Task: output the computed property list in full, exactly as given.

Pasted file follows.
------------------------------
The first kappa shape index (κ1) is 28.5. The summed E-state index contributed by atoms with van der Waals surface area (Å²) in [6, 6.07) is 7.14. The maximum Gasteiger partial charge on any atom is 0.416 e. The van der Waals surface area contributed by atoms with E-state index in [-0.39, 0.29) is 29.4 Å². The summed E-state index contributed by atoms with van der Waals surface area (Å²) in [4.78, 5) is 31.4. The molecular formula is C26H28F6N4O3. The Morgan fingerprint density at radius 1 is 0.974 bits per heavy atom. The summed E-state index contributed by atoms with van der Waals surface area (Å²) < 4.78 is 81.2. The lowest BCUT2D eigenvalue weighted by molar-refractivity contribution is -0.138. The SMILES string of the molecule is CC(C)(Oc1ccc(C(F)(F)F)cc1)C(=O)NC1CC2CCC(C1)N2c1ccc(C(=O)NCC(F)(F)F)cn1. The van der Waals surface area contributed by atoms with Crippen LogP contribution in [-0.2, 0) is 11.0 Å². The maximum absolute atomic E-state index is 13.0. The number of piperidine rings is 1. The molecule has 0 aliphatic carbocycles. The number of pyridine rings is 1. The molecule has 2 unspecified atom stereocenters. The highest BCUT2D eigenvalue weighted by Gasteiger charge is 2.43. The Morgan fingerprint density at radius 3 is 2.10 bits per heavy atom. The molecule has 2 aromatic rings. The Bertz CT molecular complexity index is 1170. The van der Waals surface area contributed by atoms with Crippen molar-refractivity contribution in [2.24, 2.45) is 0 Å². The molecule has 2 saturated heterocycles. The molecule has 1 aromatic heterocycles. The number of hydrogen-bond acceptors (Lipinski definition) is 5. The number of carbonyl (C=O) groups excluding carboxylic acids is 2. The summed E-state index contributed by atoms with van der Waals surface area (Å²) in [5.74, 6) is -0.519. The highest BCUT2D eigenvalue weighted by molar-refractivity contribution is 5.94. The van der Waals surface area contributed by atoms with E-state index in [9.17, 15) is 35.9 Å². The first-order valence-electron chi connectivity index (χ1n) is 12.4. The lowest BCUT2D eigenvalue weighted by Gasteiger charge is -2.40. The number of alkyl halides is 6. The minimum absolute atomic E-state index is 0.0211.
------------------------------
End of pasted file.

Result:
The first kappa shape index (κ1) is 28.5. The summed E-state index contributed by atoms with van der Waals surface area (Å²) in [6, 6.07) is 7.14. The maximum Gasteiger partial charge on any atom is 0.416 e. The van der Waals surface area contributed by atoms with E-state index in [-0.39, 0.29) is 29.4 Å². The summed E-state index contributed by atoms with van der Waals surface area (Å²) in [4.78, 5) is 31.4. The molecular formula is C26H28F6N4O3. The Morgan fingerprint density at radius 1 is 0.974 bits per heavy atom. The summed E-state index contributed by atoms with van der Waals surface area (Å²) < 4.78 is 81.2. The lowest BCUT2D eigenvalue weighted by molar-refractivity contribution is -0.138. The SMILES string of the molecule is CC(C)(Oc1ccc(C(F)(F)F)cc1)C(=O)NC1CC2CCC(C1)N2c1ccc(C(=O)NCC(F)(F)F)cn1. The van der Waals surface area contributed by atoms with Crippen LogP contribution in [-0.2, 0) is 11.0 Å². The maximum absolute atomic E-state index is 13.0. The number of piperidine rings is 1. The molecule has 0 aliphatic carbocycles. The number of pyridine rings is 1. The molecule has 2 unspecified atom stereocenters. The highest BCUT2D eigenvalue weighted by Gasteiger charge is 2.43. The Morgan fingerprint density at radius 3 is 2.10 bits per heavy atom. The molecule has 2 aromatic rings. The Bertz CT molecular complexity index is 1170. The van der Waals surface area contributed by atoms with Crippen molar-refractivity contribution in [2.24, 2.45) is 0 Å². The molecule has 2 saturated heterocycles. The molecule has 1 aromatic heterocycles. The number of hydrogen-bond acceptors (Lipinski definition) is 5. The number of carbonyl (C=O) groups excluding carboxylic acids is 2. The summed E-state index contributed by atoms with van der Waals surface area (Å²) in [5.74, 6) is -0.519. The highest BCUT2D eigenvalue weighted by molar-refractivity contribution is 5.94. The van der Waals surface area contributed by atoms with E-state index in [9.17, 15) is 35.9 Å². The first-order valence-electron chi connectivity index (χ1n) is 12.4. The lowest BCUT2D eigenvalue weighted by Gasteiger charge is -2.40. The number of alkyl halides is 6. The minimum absolute atomic E-state index is 0.0211.